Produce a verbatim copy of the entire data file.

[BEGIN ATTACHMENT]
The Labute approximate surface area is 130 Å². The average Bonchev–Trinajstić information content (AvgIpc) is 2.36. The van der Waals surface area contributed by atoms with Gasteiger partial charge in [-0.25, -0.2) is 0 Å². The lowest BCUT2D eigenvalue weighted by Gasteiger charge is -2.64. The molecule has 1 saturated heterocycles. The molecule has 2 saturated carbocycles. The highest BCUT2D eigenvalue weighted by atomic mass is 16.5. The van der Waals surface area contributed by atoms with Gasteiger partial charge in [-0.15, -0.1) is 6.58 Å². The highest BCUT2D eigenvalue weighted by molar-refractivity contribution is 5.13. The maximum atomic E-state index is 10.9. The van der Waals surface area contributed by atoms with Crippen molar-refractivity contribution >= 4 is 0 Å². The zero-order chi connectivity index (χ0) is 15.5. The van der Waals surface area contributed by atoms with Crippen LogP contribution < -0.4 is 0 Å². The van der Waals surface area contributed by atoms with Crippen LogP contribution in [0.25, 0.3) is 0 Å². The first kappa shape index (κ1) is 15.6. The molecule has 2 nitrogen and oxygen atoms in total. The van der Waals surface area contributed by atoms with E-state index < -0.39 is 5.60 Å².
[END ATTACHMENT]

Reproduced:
The Labute approximate surface area is 130 Å². The average Bonchev–Trinajstić information content (AvgIpc) is 2.36. The van der Waals surface area contributed by atoms with Gasteiger partial charge in [-0.25, -0.2) is 0 Å². The lowest BCUT2D eigenvalue weighted by Gasteiger charge is -2.64. The molecule has 1 saturated heterocycles. The molecule has 2 saturated carbocycles. The highest BCUT2D eigenvalue weighted by atomic mass is 16.5. The van der Waals surface area contributed by atoms with Gasteiger partial charge in [-0.15, -0.1) is 6.58 Å². The highest BCUT2D eigenvalue weighted by molar-refractivity contribution is 5.13. The maximum atomic E-state index is 10.9. The van der Waals surface area contributed by atoms with Crippen molar-refractivity contribution >= 4 is 0 Å². The zero-order chi connectivity index (χ0) is 15.5. The van der Waals surface area contributed by atoms with Crippen LogP contribution < -0.4 is 0 Å². The van der Waals surface area contributed by atoms with Crippen LogP contribution in [0.25, 0.3) is 0 Å². The first kappa shape index (κ1) is 15.6. The molecule has 2 nitrogen and oxygen atoms in total. The van der Waals surface area contributed by atoms with E-state index < -0.39 is 5.60 Å².